Victim of Violence Speaks Out

Emanuel Xavier, spoken word artist, attacked in Brooklyn’s Bushwick

“I remember seeing them heading toward me as I walked alone on the street. I didn’t really have much of a choice. I would either run screaming in the opposite direction or walk directly into them. I called my manager on the cell phone. I suppose I thought if they saw me talking to someone, they would leave me alone. It was pretty clear I wasn’t looking for trouble.”

Those words came from Emanuel Xavier as he began describing what happened on Tuesday evening, October 25, when he was beaten up by a group of 15 to 20 teenagers in the streets of Bushwick. Xavier sustained some facial bruises but declined hospitalization at the time. Audiologist reports later concluded there was nerve damage to his inner right ear for which he is currently on steroid medication with the hopes of regaining full hearing.

Probably best-known for his appearances on the HBO spoken-word poetry series “Russell Simmons Presents Def Poetry,” the 34 year-old has a long history of involvement in the New York nightlife scene and the neo-Nuyorican poetry movement, in the tradition of poets such as Pedro Pietri and Miguel Piñero. Xavier has also appeared as a guest host of the PBS newsmagazine, “In The Life,” and co-starred in the 2004 film, “The Ski Trip,” which recently debuted on LOGO Television.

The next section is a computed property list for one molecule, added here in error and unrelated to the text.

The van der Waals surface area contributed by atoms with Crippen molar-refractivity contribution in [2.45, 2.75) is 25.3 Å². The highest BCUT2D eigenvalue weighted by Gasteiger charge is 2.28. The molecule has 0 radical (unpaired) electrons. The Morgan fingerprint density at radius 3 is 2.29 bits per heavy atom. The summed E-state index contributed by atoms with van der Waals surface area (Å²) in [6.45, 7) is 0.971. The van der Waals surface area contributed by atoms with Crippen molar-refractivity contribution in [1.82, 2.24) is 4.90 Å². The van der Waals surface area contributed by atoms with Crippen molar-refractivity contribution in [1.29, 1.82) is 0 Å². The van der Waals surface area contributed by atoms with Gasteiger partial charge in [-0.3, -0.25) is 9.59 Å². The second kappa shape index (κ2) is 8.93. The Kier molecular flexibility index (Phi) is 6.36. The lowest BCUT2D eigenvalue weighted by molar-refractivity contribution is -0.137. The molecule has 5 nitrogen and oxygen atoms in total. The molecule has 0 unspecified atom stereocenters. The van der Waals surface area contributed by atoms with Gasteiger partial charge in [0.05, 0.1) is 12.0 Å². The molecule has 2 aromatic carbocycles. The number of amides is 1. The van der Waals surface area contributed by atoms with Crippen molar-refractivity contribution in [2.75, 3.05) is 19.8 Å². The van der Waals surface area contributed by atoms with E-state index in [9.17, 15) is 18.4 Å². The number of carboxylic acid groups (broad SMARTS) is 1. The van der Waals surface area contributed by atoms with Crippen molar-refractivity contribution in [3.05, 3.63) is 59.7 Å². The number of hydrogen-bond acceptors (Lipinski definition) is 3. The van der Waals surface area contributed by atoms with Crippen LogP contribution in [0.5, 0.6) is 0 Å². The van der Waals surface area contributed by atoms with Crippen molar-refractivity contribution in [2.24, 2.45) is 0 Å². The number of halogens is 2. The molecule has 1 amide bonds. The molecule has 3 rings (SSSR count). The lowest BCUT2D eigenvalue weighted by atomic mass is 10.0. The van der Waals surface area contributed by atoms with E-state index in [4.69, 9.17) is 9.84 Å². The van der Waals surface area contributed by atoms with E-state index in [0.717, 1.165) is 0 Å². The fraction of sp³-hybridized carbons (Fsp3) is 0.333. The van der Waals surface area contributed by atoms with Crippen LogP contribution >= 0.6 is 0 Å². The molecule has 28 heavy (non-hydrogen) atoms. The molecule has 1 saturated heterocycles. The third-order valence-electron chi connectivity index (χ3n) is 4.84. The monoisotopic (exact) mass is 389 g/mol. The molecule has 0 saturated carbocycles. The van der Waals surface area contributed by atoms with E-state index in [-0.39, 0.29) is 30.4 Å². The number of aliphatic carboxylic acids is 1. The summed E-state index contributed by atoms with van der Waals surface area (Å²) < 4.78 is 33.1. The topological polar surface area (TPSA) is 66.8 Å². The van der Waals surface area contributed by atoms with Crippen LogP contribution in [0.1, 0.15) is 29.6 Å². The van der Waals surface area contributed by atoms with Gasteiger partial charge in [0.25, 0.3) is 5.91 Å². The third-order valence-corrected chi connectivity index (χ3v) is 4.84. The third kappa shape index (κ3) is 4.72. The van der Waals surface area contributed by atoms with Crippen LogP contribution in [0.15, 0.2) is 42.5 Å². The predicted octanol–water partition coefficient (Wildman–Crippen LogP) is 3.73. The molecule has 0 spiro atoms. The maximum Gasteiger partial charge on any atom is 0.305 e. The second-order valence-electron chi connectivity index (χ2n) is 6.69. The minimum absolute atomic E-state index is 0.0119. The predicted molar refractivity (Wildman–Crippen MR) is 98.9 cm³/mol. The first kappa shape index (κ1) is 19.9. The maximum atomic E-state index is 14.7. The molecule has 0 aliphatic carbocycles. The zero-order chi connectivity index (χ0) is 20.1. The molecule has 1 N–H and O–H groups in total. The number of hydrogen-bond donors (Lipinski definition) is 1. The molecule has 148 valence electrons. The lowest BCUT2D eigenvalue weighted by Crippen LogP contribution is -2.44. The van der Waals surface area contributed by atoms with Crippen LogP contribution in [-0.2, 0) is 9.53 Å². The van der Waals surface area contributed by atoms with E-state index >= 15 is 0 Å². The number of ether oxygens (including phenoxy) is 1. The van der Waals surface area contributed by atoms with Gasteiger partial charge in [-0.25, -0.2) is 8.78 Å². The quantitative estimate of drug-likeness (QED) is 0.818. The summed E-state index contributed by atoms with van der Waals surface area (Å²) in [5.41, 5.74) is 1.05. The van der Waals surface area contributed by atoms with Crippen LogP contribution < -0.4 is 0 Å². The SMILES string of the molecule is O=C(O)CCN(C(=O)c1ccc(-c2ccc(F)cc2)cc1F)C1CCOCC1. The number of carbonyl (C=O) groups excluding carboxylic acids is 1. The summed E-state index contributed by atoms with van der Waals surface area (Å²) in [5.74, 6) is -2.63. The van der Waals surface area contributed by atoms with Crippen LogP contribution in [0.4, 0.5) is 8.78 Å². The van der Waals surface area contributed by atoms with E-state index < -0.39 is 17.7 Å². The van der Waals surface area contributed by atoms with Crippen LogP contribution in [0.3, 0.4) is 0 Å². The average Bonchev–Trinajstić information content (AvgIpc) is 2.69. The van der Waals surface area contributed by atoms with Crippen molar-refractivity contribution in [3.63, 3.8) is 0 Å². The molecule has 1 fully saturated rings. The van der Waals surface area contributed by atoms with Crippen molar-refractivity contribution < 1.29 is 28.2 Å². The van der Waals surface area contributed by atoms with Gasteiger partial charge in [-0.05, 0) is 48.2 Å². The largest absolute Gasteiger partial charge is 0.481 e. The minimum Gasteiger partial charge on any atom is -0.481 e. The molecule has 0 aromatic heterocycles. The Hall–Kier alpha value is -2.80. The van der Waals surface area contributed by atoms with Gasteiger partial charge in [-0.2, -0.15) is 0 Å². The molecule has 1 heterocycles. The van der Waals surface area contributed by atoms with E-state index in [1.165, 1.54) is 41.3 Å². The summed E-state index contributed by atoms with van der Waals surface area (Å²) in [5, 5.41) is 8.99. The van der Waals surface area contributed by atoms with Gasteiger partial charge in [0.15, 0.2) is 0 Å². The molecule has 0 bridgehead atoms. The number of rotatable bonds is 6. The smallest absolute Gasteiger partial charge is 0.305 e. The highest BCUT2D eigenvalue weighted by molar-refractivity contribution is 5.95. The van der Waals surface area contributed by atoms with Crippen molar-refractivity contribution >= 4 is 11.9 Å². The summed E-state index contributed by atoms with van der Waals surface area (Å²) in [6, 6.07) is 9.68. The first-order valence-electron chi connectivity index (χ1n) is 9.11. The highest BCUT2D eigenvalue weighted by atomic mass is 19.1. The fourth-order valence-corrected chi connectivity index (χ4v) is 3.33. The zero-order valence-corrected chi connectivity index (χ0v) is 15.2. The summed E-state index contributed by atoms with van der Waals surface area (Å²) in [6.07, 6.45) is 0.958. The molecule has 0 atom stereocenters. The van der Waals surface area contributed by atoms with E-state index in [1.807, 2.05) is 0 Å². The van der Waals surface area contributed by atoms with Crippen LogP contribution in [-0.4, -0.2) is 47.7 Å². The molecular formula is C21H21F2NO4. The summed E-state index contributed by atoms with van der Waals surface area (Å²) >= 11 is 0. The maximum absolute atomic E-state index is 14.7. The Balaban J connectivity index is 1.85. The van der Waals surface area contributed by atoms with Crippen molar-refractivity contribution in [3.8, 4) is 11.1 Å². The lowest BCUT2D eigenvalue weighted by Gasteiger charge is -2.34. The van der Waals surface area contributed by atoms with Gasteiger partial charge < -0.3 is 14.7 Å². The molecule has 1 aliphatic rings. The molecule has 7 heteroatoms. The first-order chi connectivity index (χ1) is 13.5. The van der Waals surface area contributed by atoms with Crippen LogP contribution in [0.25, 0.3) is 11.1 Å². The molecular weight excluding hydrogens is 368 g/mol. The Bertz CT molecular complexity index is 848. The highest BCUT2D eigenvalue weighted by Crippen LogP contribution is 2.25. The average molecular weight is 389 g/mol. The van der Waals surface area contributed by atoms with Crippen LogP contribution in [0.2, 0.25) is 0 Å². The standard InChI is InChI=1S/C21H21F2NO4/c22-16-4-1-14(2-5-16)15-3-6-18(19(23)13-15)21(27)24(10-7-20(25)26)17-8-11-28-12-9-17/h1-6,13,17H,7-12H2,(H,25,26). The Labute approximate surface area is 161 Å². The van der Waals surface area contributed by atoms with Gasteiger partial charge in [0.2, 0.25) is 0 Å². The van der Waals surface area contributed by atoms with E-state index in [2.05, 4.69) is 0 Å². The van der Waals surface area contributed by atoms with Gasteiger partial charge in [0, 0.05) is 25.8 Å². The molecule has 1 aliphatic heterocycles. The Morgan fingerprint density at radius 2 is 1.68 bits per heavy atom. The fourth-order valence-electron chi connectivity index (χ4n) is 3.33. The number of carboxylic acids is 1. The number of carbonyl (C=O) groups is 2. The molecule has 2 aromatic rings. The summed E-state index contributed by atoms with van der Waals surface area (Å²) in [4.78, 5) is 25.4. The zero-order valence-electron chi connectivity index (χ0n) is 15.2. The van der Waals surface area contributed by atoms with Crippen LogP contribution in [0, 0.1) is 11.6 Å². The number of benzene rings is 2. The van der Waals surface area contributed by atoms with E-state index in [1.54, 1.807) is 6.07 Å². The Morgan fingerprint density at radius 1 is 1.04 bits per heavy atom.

Yet, among those of us who knew him from his days working at the now-defunct Different Light Bookstore in Chelsea, we remain mostly in awe of the written-word trilogy “Pier Queen” (1997), “Christ-Like” (1999), and “Americano” (2002), which delve deeply into his experiences as a homeless kid, ex-prostitute, and former drug dealer in poetry and barely fictionalized passages. These books and, particularly, “Americano,” shine a light on subjects never before represented in prose—the experiences of urban queer Latinos born in the United States.

Just hours after the attack, still stunned and barely able to contain his rage and sadness, Xavier sent the following words to a few friends, noting the irony that attackers and victim may well have had much in common: “More than physical pain I feel shame and sadness that a poet’s blood, or anyone’s for that matter, may have tainted hands very much like my own.”

The moment I read the message, I reached out and shared the conflicting emotions I had felt when a mugger held a knife to my throat years ago as a way to connect with Xavier, to let him know that things would be OK. What began as exchange about the pros and cons of speaking publicly about the attack and his concern that nobody would care because it was not a bias incident in time convinced Xavier to speak out as a crime victim.

That Tuesday evening found Xavier walking through his neighborhood on the way to visit his mother.